George Mason Law professor Sean O’Connor offers an easy solution to this problem, “[i]f the [copyright] statute is wrong, Congress should have to fix it.”[16] Congress could amend section 107 of the Copyright Act to clarify how the fair use factors should be determined and weighed.[17] Glen Quinn of IP watchdog notes that if Disney’s copyright in Mickey Mouse was effected, “there would be a bill filed to overrule [] [the] Supreme Court decision before the close of business.”[18]

The Supreme Court’s decision in Google further complicates the fair use copyright defense. It is likely that we will see the Court pick-up another case to clarify fair use if Congress does not amend the Act and provide its own clarification.

About the Author

Terisa Shoremount is a Wolcott Fellow and a third-year J.D. student at Widener University Delaware Law School.

[1] Google LLC v. Oracle Am., Inc., 141 S. Ct. 1183, 1190 (2021).

[2] Id. (“In reviewing th[e] [Federal Circuit’s] decision, we assume, for argument’s sake, that the material was copyrightable.”).

[3] Id. at 1219 (Thomas, J., dissenting); 17 U.S.C. § 106(b) (The copyright owner has the exclusive right to do and authorize” the preparation of “derivative works based upon the copyrighted material.”).

[4] Pamela Samuelson, Three Surprises in the Supreme Court’s Google v. Oracle Decision, Wolters Kluwer, (April 12, 2021), Campbell v. Acuff-Rose Music, Inc., 510 U.S. 569 (1994)).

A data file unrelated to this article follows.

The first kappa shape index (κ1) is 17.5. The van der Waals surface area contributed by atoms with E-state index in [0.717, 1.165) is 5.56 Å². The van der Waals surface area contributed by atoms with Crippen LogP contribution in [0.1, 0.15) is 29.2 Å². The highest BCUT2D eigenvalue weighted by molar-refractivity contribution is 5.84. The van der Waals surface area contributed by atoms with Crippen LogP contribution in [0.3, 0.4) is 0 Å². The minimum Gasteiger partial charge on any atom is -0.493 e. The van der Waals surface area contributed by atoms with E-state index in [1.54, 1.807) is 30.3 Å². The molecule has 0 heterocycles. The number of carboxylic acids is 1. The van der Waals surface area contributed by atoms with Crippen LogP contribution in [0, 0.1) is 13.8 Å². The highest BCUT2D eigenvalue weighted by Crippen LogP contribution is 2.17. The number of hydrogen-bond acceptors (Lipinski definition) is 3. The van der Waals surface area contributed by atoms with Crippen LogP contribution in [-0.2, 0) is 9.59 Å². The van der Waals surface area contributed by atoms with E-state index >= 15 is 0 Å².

[5] Google, 141 S. Ct. at 1203.

[6] Gwyneth K. Shaw, With Google v. Oracle Decided, Experts Assess Its Impact on Software and Beyond, (April 21, 2021), (quoting Berkeley Law professor Peter Menell).

[7] Copyright Alliance CEO Issues Statement on Supreme Court Ruling in Google v. Oracle, Copyright Alliance, (April 6, 2021),

[8] To compare the original photograph with Warhol’s creations, See Sarah Cascone, An Appeals Court Rules That Andy Warhol Violated a Photographer’s Copyright by Using Her Image of Prince Without Credit, Artnet, (March 29, 2021),

[9] Andy Warhol Found. for Visual Arts, Inc. v. Goldsmith, 11 F.4th 26, 32 (2d Cir. 2021).

[10] Id. at 40 (“And most recently, in Google, the Supreme Court held that fair use protected Google’s ‘precise[ ]’ copying of certain computer programming language in part because Google

sought ‘to create new products [] [and] expand the use and usefulness of [] smartphones’ with it.  Thus, the Supreme Court concluded, ‘the “purpose and character” of Google’s copying was transformative.’”).

[11] Id. at 44.

[12] Petition for a Writ of Certiorari at 4, Warhol, (2021) (No. 21-869).

[13] Alex Greenberger, Court Delivers Blow to Warhol Foundation in Fair Use Appeal Over Prince Portraits, ARTnews, (March 26, 2021),

[14] Google, 141 S. Ct. at 1204.

[15] Gwyneth K. Shaw, With Google v. Oracle Decided, Experts Assess Its Impact on Software and Beyond, (April 21, 2021),

[16] Id.

[17] Kevin J. Hickey, Google v. Oracle: Supreme Court Rules for Google in Landmark Software Copyright Case, Congr. Rsch. Serv., (May 10, 2021).

[18] Gene Quinn, License to Copy: Your Software Isn’t Safe After Google v. Oracle, IP Watchdog, (April. 6, 2021),